The City of Brotherly Love is planning to
celebrate national tourism week, slated this year for May 12 to 20,
by launching a day-long, high-tech scavenger hunt throughout
Philadelphia that dovetails with the King Tut exhibit currently on
display at the Franklin Institute.
The hunt, called
the "King Tut Geocaching Treasure Tour," uses a global positioning
system device to take participants around the city on a King
Tut-themed scavenger hunt, also referred to as "geocaching" ["geo"
as in earth and "cache" as in a hiding place] to those in the
And on May 12,
Philadelphia is expecting hundreds of hardcore geocachers to take
part in the day-long, GPS-guided race to find a treasure hidden in
around the city, which players will use their GPS devices to find,
will hold clues to finding the treasure.
At each site,
players will find a hidden box (cache) containing a stamper for
stamping their geocaching passport. There will also be a logbook
where geocachers sign in when they find a cache.
The first 50
competitors to finish will win prizes, according to the Greater
Philadelphia Tourism Marketing Corporation, which developed the
winner receives an overnight stay at the Crowne Plaza Philadelphia,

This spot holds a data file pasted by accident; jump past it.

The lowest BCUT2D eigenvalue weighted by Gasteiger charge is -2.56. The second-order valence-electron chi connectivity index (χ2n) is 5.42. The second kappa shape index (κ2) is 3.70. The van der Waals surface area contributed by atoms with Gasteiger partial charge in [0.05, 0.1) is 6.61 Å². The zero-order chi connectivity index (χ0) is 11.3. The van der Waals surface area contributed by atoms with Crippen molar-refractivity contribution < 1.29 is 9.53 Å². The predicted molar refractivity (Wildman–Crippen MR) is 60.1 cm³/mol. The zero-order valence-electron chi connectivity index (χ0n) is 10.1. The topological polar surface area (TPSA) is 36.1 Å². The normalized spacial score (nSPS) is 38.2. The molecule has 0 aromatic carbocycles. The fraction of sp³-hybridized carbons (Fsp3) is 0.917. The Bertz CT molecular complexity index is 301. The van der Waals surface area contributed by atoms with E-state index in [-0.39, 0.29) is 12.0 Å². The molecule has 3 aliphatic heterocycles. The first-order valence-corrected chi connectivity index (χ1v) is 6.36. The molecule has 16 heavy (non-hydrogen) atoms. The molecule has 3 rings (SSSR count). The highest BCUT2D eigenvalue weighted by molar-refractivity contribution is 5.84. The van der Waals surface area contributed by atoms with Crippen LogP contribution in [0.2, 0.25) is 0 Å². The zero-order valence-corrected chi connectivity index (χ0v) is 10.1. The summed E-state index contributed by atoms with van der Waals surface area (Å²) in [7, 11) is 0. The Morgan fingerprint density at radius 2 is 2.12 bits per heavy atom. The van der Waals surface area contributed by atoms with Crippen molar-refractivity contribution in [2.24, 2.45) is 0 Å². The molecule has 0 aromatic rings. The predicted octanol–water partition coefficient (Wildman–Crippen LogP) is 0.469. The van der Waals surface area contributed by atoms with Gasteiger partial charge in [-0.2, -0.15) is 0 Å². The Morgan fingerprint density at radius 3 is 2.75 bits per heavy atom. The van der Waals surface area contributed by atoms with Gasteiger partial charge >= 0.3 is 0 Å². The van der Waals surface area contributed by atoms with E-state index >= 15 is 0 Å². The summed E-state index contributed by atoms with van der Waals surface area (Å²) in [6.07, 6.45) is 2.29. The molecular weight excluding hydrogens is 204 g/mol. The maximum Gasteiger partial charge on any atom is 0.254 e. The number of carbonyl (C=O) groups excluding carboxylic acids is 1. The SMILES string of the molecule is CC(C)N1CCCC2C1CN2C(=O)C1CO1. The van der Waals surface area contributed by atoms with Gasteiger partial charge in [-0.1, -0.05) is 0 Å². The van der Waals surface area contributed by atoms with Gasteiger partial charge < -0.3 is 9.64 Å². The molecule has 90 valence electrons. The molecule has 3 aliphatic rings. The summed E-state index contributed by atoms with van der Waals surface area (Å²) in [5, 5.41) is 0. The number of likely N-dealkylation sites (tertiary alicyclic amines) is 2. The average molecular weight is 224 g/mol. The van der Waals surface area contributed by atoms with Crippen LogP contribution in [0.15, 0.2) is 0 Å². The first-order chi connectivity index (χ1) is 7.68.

a private guided tour of the exhibition and a $1,000 pendant from a
merchant on Jewelers' Row in Philadelphia.
It is estimated
that some 1.5 million people in the U.S. play geocaching games.
There is even a Web site [www.geocaching.com] and a book ["The Complete
Idiot's Guide to Geocaching"] dedicated to the sport.
While the game is
played in various venues, Cara Schneider spokesperson for GPTMC,
said "It's still pretty novel for a city to host
To sign up for
the GPS-guided competition, geocachers should log onto www.gophila.com/geocaching or www.geocaching.com
(search for GC10PZ9).
non-geocachers can also get in on the treasure hunt after May 12 by
using a brochure and other downloadable information at www.gophila.com/geocaching. Treasure Tour information
also is available at The Franklin Institute, the University of
Pennsylvania Museum of Archaeology and Anthropology and the
Independence Visitor Center.
the clues as they search for the treasure.
At the final stop
of the hunt, players present their fully stamped brochure to
receive a small prize.
The King Tut
Geocaching Treasure Tour continues through Sept. 30, the last day
of the "Tutankhamun and the Golden Age of the Pharaohs" exhibition
at the Franklin Institute.
To contact reporter Michael Milligan, send e-mail to [email protected].